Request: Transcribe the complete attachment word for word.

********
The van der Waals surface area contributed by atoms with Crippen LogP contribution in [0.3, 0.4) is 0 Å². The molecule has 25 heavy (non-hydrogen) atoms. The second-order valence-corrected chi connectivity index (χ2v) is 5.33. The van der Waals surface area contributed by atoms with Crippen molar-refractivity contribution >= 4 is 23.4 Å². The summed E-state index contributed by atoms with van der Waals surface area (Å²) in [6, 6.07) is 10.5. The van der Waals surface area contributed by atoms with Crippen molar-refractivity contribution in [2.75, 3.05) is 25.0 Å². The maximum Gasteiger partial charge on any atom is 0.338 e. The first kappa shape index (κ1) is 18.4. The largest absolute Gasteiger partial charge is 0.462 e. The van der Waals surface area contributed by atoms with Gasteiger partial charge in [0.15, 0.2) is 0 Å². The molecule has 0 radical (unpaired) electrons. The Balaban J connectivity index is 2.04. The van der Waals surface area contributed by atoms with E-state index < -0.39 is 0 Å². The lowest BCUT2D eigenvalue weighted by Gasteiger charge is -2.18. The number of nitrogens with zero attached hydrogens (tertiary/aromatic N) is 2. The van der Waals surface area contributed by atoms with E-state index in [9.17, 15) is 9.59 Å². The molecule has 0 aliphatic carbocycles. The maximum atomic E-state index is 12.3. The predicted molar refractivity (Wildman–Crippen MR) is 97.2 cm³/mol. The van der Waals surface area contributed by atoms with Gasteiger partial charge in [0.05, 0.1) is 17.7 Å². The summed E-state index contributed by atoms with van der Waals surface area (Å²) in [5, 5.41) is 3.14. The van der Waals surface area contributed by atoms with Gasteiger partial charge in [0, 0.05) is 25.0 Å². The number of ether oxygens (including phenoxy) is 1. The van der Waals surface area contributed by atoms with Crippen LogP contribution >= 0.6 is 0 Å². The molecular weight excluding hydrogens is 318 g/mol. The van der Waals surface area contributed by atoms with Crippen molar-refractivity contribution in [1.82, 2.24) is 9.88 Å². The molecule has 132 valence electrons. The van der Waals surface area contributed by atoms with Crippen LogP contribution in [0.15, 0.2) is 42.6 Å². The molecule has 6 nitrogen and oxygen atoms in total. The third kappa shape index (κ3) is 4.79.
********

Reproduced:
The van der Waals surface area contributed by atoms with Crippen LogP contribution in [0.3, 0.4) is 0 Å². The molecule has 25 heavy (non-hydrogen) atoms. The second-order valence-corrected chi connectivity index (χ2v) is 5.33. The van der Waals surface area contributed by atoms with Crippen molar-refractivity contribution >= 4 is 23.4 Å². The summed E-state index contributed by atoms with van der Waals surface area (Å²) in [6, 6.07) is 10.5. The van der Waals surface area contributed by atoms with Crippen molar-refractivity contribution in [2.75, 3.05) is 25.0 Å². The maximum Gasteiger partial charge on any atom is 0.338 e. The first kappa shape index (κ1) is 18.4. The largest absolute Gasteiger partial charge is 0.462 e. The van der Waals surface area contributed by atoms with Gasteiger partial charge in [0.15, 0.2) is 0 Å². The molecule has 0 radical (unpaired) electrons. The Balaban J connectivity index is 2.04. The van der Waals surface area contributed by atoms with E-state index < -0.39 is 0 Å². The lowest BCUT2D eigenvalue weighted by Gasteiger charge is -2.18. The number of nitrogens with zero attached hydrogens (tertiary/aromatic N) is 2. The van der Waals surface area contributed by atoms with E-state index in [9.17, 15) is 9.59 Å². The molecule has 0 aliphatic carbocycles. The maximum atomic E-state index is 12.3. The predicted molar refractivity (Wildman–Crippen MR) is 97.2 cm³/mol. The van der Waals surface area contributed by atoms with Gasteiger partial charge in [0.05, 0.1) is 17.7 Å². The summed E-state index contributed by atoms with van der Waals surface area (Å²) in [5, 5.41) is 3.14. The van der Waals surface area contributed by atoms with Gasteiger partial charge in [0, 0.05) is 25.0 Å². The number of ether oxygens (including phenoxy) is 1. The van der Waals surface area contributed by atoms with Crippen LogP contribution >= 0.6 is 0 Å². The molecular weight excluding hydrogens is 318 g/mol. The van der Waals surface area contributed by atoms with Crippen molar-refractivity contribution in [1.82, 2.24) is 9.88 Å². The molecule has 132 valence electrons. The van der Waals surface area contributed by atoms with Crippen LogP contribution in [0.15, 0.2) is 42.6 Å². The molecule has 6 nitrogen and oxygen atoms in total. The third kappa shape index (κ3) is 4.79.